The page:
Silicon Valley Bank closed: what it means for Apple

It is the second largest US bank failure: The Silicon Valley Bank is broke. She was important to the tech ecosystem. What this means for the iPhone maker.

The turbulence in the American banking sector is also making Apple investors nervous. Over the past five days, Apple’s shares on the US technology exchange NASDAQ have fallen a total of 2.1 percent, although they were up 1.3 percent on Monday. The wild vibes are direct effects of the bank crash that’s unfolding in California right now. A closer look shows, however, that Apple seems to be less affected here. However, the entire ecosystem was affected.

Second largest banking collapse in US history

It was nothing less than a financial earthquake that took place in California’s high-tech mecca at the end of last week: The Silicon Valley Bank (SVB), an institution in the region for 40 years, had to be closed after a massive bank run. Due to the sharp rise in interest rates, the institute gambled away with bonds and as a result, lost the confidence of investors and account holders. The outflow of funds, triggered among other things by various large venture capitalists (VCs), then gave the SVB the rest.

Since then it has been under the administration of the banking supervisory authority. And at the weekend there was sometimes naked panic, especially among young start-ups. The SVB had focused on these; It is said that half of all US companies that have received venture capital in recent years have had an account there. It was about a total of 212 billion US dollars in deposit volume. However, only 250,000 US dollars, around 233,000 euros, were secured by deposit protection per account holder. This would have meant a loss of 95 percent of the deposit volume.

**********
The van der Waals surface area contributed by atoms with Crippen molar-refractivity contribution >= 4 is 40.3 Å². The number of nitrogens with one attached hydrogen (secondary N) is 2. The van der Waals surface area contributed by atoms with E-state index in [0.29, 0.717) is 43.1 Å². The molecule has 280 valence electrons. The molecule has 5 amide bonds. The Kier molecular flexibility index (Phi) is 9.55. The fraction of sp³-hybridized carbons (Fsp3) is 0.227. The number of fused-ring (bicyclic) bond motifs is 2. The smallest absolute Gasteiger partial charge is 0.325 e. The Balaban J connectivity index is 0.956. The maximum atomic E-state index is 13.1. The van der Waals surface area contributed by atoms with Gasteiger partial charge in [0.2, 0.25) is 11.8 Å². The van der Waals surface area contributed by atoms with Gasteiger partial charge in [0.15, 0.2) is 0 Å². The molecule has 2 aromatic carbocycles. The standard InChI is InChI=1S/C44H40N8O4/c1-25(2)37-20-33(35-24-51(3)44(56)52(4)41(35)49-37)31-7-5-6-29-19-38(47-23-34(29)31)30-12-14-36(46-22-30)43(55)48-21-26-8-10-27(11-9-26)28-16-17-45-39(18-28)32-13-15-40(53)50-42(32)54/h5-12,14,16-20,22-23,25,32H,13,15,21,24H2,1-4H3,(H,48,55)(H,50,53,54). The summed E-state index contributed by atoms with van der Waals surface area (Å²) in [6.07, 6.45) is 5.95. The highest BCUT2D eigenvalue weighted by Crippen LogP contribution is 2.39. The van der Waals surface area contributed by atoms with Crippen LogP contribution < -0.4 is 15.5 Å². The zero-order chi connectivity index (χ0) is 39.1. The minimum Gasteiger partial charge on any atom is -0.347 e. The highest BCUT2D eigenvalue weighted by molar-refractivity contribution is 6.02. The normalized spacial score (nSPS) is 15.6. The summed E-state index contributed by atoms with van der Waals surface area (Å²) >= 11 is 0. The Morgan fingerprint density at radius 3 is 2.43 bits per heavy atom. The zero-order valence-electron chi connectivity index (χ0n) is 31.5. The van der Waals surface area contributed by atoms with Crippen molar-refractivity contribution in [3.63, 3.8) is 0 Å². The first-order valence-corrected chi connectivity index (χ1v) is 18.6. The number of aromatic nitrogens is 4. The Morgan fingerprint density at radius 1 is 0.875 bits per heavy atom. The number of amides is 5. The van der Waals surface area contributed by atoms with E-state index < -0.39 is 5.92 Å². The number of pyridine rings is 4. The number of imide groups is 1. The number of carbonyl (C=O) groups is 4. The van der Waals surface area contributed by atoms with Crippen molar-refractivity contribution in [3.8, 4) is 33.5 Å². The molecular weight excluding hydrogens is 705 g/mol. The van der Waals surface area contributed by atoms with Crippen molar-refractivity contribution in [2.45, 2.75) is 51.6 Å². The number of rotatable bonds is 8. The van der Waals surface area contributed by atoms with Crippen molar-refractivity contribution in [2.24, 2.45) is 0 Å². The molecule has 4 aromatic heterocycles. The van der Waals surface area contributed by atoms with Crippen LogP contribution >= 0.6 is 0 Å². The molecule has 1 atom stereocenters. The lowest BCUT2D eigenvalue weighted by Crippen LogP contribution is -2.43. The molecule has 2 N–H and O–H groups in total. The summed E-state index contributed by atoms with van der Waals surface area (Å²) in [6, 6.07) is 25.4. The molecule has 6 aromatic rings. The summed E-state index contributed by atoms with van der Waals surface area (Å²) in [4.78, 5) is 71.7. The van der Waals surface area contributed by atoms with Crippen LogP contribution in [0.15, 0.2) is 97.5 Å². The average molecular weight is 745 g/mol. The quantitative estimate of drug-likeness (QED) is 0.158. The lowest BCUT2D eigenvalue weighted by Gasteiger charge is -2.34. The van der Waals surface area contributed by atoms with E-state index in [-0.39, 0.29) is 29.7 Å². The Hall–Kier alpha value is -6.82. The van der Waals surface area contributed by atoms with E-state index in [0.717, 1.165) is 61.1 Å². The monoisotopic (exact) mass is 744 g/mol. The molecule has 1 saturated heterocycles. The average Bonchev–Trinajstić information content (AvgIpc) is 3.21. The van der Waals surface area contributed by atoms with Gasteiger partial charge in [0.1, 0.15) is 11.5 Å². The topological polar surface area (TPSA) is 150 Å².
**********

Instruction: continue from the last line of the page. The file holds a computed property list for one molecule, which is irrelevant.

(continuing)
Salary payments at risk

Firms wondered how to issue their employees’ weekly paychecks on Monday, with some venture capitalists stepping up the front. But not only start-ups were affected. Well-known tech brands also had accounts with the SVB, some with hundreds of millions of dollars. This affected the multimedia box provider Roku (487 million) and the game provider Roblox (100 million). Crypto firm BlockFi had $227 million in SVB.

It is not known whether Apple also had accounts with Silicon Valley Bank – the company has enormous cash resources of more than $50 billion to be distributed. If there were any, the group would have reported it. However, Apple is part of the Silicon Valley ecosystem and therefore (also) dependent on the innovations of start-ups, which could have problems with the end of the SVB. At the same time, Apple’s share price – as the largest component of the S&P 500 – always depends on the overall situation of the market. This could also be seen in the negative development of the shares of Berkshire Hathaway, Apple’s largest single shareholder. The situation around the SVB has now calmed down a bit. The reason: Because of systemic risk, the US government decided to protect all deposits. At the moment, however, there are still delays in the payments.


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